So how do you get yourself out of the being caught up in chronic worrying and use your imagination more productively? Here are four powerful tips.

1) Get distance on the worry

I’ll often talk about how we are capable of imagining absolutely anything, but whether we buy in to what we imagine is another matter altogether. Stephen King uses his imagination (as do many writers) to create terrifying scenarios, but he produces all these scary ideas without being scared witless by them himself. He can clearly separate himself from what he is imagining.

Simple as it sounds, this is often a completely new idea for many worriers. As I’m typing this, I can quite vividly imagine the ceiling caving in on top of me while not believing for one second that it’s going to happen (fingers crossed).

So rather than trying to get yourself not to think about it – possibly the most useless advice ever – just relax deeply while imagining what normally scares you.

In effect, you are asking yourself to worry without feeling worried. I have found this to be surprisingly easy and effective.

And when you can hypnotically see your worries in the distance -over there- while feeling ever so relaxed over here. I might even prescribe set doses of worrying while relaxed for the chronic worrier to take between sessions.

Emotion is the neon sign yelling  “Pay attention to this!” and when you diminish the emotion, the old worrying thoughts become much less compulsive.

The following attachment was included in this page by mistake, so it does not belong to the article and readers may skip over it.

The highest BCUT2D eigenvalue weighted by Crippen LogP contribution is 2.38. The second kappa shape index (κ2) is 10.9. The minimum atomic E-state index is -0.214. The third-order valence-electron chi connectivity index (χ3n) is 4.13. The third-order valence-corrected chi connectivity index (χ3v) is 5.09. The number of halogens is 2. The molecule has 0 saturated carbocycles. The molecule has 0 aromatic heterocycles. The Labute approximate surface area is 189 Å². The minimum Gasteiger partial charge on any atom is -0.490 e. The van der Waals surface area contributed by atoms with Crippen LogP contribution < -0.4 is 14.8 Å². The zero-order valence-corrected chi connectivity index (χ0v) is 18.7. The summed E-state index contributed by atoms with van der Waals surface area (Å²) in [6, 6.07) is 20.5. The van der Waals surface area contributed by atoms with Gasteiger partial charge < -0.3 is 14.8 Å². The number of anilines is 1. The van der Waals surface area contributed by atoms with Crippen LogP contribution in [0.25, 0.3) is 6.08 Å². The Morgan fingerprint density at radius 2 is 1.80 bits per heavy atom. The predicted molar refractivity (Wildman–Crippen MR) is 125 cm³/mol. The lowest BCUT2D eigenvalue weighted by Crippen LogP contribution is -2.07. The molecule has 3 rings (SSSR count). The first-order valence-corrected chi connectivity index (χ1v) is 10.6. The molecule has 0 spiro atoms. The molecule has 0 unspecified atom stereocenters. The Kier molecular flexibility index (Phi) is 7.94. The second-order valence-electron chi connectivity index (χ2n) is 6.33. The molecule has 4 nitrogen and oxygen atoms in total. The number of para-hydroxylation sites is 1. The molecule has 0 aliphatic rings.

2) Organise the worrying

There’s nothing like a timetable for bringing things under control.

Worry tends to be intrusive, to gate crash your head when you’re trying to enjoy yourself or concentrate on something. Prescribing worry time is a neat way of prescribing the symptom and organising this destructive use of the imagination as a prelude to getting rid of it once and for all.

(Of course, being able to worry sometimes is useful for all of us, so perhaps we won’t get rid of it completely – just keep it in its place.)

When you select a specific time of day to sit down and do nothing but worry for a specific period, you give yourself permission to defer worrying.

When they a troublesome thought occurs, say to yourself: “Okay,  there’s a worrying thought.  I’ll worry about that in my worry time, not now.”

Setting up a fixed period, no longer than 20 minutes for worrying soon shows you that worrying doesn’t have the hold over you that you thought. When you must do it for 20 minutes, it gets harder and harder to do – thus transforming itself from something that you can’t help doing to something that is a real nuisance to keep up.